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From a manufacturer’s perspective, research and development often consist of investigative activities with the desired result of a discovery that creates an entirely new product, product line, or service. Interestingly enough, this focus isn’t just about creating new products. It can be used to strengthen an existing product or service with additional features. Companies that regularly introduce variations and enhancements to their established technologies display a healthy sign of relevant development activities within the firm.

Applied Research

While much of the research responsible for developing fundamentally new science or mindsets are largely relegated to academic institutions, progressive manufacturers will target research and development efforts in applied research approaches. By focusing on applied research, purely scientific discoveries are developed into useful applications in real-world settings. Through applied research, it is possible to achieve a new or improved technology.

Specifically, in the Water Sector, market forces help to keep these developments relevant. A solid indicator of a company with active research and development aims are the patents that are applied for and granted. Even a cursory web search of a company or individual’s name in the R&D department can be enough to ascertain the scope and depth of their work.

Beyond Invention

Research and development are vital first activities for developing new technology, but product development extends beyond those initial efforts. While quite often newer technologies require basic proof of concept, in some cases, differing site characteristics require on-site testing to demonstrate that treatment goals can be attained.

Testing can take several different forms. One example might be samples of the solid to be treated would be collected and sent to a lab for bench testing. This technique is common for the validation of solids that may need to be tested for dewaterability and selection of polymers that would be used in the process. Lab testing also helps to determine if it is worthwhile to conduct on-site testing.

Another approach is on-site testing in the form of pilot testing. Pilot testing focuses primarily on developing data sets over a period of time or a cross-section of changing conditions. Piloting is ideal for comparing multiple vendors who want to demonstrate the viability of each piece of equipment under consideration for a specific site. This form of testing is comparatively expensive, as well as time-intensive, but the data gathered by this approach provides a solid basis of design for a fully implemented system. As these systems are pilot tested over a wide variety of installations, and existing installation’s performance data is collected, piloting on-site becomes a less important step to apply the process design effectively.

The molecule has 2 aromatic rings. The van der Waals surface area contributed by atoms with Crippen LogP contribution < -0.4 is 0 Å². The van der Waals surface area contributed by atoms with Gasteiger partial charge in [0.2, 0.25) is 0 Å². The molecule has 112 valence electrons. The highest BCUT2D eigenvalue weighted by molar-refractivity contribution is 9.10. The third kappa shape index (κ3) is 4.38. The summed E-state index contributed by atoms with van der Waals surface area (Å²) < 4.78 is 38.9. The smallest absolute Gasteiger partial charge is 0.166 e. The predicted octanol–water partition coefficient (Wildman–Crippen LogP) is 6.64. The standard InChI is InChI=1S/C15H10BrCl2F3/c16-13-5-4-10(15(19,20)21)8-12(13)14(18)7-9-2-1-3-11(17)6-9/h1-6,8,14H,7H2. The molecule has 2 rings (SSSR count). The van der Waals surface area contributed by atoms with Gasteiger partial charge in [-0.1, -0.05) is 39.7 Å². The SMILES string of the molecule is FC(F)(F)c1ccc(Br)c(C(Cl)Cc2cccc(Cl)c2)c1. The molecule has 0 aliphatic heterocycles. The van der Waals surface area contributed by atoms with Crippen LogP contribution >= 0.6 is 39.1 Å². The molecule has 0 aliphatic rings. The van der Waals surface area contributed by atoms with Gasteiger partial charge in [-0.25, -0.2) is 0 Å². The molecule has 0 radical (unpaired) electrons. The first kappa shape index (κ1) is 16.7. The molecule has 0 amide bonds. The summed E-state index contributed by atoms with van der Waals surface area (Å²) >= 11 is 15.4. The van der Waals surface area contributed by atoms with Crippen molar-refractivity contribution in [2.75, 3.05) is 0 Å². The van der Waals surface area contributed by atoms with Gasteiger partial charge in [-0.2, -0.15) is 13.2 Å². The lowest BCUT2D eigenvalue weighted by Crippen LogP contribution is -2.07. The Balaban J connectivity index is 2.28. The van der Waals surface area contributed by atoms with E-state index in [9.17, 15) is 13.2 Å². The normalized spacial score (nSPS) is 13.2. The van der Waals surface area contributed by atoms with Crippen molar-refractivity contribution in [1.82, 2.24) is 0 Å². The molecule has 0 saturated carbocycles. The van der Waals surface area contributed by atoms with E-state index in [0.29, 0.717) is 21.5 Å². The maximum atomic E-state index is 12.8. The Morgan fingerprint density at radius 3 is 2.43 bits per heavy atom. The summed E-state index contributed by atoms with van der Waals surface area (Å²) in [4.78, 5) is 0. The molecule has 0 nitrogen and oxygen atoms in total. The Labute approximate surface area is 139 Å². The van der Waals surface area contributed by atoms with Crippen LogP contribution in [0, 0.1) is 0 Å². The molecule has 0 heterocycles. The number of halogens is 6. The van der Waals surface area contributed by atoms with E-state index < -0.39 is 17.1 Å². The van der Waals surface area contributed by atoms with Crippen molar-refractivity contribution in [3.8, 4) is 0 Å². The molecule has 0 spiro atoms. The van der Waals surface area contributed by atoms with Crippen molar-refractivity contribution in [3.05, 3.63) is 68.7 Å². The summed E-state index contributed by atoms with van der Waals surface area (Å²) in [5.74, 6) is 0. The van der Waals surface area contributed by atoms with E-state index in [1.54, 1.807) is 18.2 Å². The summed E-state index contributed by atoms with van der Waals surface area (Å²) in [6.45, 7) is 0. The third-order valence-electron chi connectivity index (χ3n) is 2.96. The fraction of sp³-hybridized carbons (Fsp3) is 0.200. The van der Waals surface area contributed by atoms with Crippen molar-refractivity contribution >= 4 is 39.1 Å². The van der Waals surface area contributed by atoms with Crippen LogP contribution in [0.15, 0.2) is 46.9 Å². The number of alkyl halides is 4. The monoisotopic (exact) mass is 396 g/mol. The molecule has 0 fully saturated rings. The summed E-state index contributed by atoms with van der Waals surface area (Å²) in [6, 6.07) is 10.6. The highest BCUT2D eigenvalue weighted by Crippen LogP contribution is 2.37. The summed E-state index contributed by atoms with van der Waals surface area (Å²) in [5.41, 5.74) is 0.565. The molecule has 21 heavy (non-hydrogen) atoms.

Demonstration, Validation and Certification

Demonstrations are a simplified version of pilot testing. The primary purpose of a demonstration is to provide the engineers and operators with hands-on experience to help understand how the system is operated and maintained.

As the developed technology moves from the initial introduction and more into the mainstream, standards for comparison between emerging competing manufacturers create the need for valid third-party testing techniques. Third-party testing can occur either as an on-site activity or in a neutral, controlled facility. 

On-site testing is used when a particular technology needs to comply with a site-specific performance requirement. Certification of the actual technology for competitive comparison purposes most often occurs within a neutral third-party site that can create reproducible conditions. This allows for proper comparison and understanding of technologies under identical conditions.